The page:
Museum about Poles who helped Jews in WWII to open New York branch 01.12.2017  

Over 6,600 ethnic Poles are commemorated in Israel's Garden of the Righteous in Jerusalem for aiding Jews during World War II.

Wednesday, 21 June 2017

The rescued Jewish tombstones of Thessaloniki

After the ancient Jewish graveyard in Thessaloniki was
destroyed, the gravestones were broken up and used as
building materials in the city. Credit Renee Gross
The cemetery was destroyed during the German occupation:
Fragments of these headstones can be found all over the city of Thessaloniki, embedded in churches, buildings, even sidewalks. They all come from the old Jewish cemetery that used to be in the center of town. Rena Molho, a historian who studies the Jewish history in Thessaloniki, says the old cemetery was huge. “It had 350,000 square meters, and it had close to 350,000 graves,” she says. But during World War II, the Jews of Thessaloniki were forced to give up the cemetery as part of a payment to the Nazi occupiers, and almost all of the Jewish population was later deported to death camps. The local Greek government took the opportunity to knock down the stones and loot them for building material. Germans, local churches and members of the community also took tombstones to use for construction projects. Later, Aristotle University was built on top of the old graveyard. In 2014, the university erected a memorial for the Jewish cemetery, though few students today seem to know anything about it. Jacky Benmayor was at the opening of the memorial. He’s a 69-year-old retired businessman who knows Hebrew, Ladino and Greek. When he spots one of the old headstones in the city, he calls the government archaeological service to dig it out with shovels and a pickax. (Taking the stones without permission is technically illegal because they’re considered historical property.) Benmayor helps the architectural service read the inscriptions and then brings the stones to the newer Jewish cemetery, about a 20-minute drive from downtown.
Renee Gross, 'The rescued Jewish tombstones of Thessaloniki', PRI's The World June 19, 2017

listen to the story here

Wednesday, 14 June 2017

German media refer to “Polish” death camp - again

This is really getting rather monotonous and seems deliberate provocation (perhaps in relation to Poland's embarrassing stance against allowing Middle Eastern refugees in)
Polish diplomats have said they will protest after a German newspaper described the Sobibor German Nazi WWII death camp as a “Polish” camp.  Describing an exhibition by Otto Freundlich, a painter and sculptor of Jewish origin, the German Badische Zeitung daily said that he was killed in a “Polish” camp in 1943. [...] The use of the term “Polish concentration camp” by international media outlets has sparked numerous complaints from Poland in recent years, prompting some news agencies to change their style guidelines. 
German media refers to “Polish” death camp - again 14.06.2017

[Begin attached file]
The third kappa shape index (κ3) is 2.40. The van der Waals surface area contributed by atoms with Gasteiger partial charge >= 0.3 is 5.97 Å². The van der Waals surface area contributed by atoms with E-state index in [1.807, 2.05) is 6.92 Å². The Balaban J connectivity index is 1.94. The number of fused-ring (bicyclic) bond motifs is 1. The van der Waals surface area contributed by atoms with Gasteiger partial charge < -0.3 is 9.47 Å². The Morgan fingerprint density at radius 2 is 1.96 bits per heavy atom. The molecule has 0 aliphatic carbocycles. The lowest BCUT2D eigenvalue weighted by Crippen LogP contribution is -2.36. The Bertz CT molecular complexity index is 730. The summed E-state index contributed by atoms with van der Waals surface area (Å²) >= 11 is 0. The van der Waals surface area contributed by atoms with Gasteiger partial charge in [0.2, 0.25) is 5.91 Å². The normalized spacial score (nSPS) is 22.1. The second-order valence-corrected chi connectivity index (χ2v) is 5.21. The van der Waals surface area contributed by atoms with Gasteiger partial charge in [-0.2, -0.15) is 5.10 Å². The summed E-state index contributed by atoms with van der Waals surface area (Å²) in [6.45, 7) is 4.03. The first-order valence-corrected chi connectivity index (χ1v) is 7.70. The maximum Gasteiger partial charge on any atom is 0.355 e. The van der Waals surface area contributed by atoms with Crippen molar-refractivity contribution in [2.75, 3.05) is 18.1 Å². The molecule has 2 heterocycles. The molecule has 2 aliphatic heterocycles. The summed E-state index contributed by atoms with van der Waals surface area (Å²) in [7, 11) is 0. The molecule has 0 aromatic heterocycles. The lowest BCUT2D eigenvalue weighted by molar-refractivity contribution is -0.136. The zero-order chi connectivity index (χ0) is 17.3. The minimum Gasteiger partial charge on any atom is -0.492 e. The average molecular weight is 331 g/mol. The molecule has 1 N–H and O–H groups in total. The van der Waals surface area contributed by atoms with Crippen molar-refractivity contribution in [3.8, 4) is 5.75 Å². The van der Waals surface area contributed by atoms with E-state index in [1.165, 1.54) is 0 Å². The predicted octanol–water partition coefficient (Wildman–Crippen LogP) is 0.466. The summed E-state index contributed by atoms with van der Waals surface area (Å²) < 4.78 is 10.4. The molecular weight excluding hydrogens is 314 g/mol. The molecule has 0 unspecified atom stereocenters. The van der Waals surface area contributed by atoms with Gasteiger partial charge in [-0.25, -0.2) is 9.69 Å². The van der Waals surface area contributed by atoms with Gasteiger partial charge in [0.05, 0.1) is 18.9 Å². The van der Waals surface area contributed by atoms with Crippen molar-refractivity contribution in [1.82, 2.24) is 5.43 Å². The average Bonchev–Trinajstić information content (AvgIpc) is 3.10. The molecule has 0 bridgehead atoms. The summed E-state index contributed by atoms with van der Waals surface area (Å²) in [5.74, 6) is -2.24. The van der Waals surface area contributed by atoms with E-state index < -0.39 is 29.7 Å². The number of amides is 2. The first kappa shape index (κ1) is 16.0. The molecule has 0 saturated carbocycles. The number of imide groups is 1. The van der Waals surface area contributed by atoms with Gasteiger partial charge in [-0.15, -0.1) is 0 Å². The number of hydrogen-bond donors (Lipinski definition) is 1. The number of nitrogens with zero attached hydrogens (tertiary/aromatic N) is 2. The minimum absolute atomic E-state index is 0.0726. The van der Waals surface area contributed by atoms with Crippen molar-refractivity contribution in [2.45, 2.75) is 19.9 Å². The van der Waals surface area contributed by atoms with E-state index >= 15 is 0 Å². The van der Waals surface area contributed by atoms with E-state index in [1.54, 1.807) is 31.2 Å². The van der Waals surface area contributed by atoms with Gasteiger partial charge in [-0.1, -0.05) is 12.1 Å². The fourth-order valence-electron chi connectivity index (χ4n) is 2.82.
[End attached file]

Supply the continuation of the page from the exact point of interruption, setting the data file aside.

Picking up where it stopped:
Tuesday, 28 March 2017

Polish President welcomes American Jewish Committee to Warsaw

President Andrzej Duda welcomed members of the American Jewish Committee (AJC) at a gala opening the organisation's Warsaw office on Monday ('Polish President welcomes American Jewish Committee to Warsaw' 28.03.2017):
In a letter which was read out during Monday’s opening of the organisation’s regional office in Warsaw, Duda referred to the event as a way of strengthening transatlantic ties, of which Poland has always been a staunch advocate. In his letter, Duda also wrote about the common history of Poles and Jews. “This unique political community … was annihilated by the aggression of Nazi Germany and the Holocaust, but despite the inhumane terror, crime and mass extermination, the solidarity between our nations has survived,” Duda wrote. He added that he hoped Poles and Jews will successfully cooperate in defending the good name of Poland and historical truth. The American Jewish Committee was founded in 1906 to protect the Jewish community outside the United States. In addition to Poland, its Warsaw bureau is also in charge of the Czech Republic, Slovakia, Hungary, Estonia, Latvia and Lithuania.

Friday, 27 January 2017

St. Louis Manifest

On Holocaust Remembrance Day we remember the victims of Naziism turned away at the doorstep of America in 1939.  Haunting Twitter Account Shares the Fates of the Refugees of the St. Louis In 1939, Cuba and the United States turned back a ship full of German Jews, 254 of whom were later killed during the Holocaust . In 1939, Cuba and the United States turned back a ship full of German Jews, 254 of whom were later killed during the Holocaust

St. Louis Manifest

St. Louis Manifest ‏@Stl_Manifest 12 godz.12 godzin temu
My name is Herbert Ascher. The US turned me away at the border in 1939. I was murdered at Auschwitz
St. Louis Manifest ‏@Stl_Manifest 2 godz.2 godziny temu My name is Lutz Grünthal. The US turned me away at the border in 1939. I was murdered in Auschwitz
Where is Rabbi Friedman protesting tonight?

Dziś jesteśmy myślami z rodzinami ofiar Holokaustu. NIGDY WIĘCEJ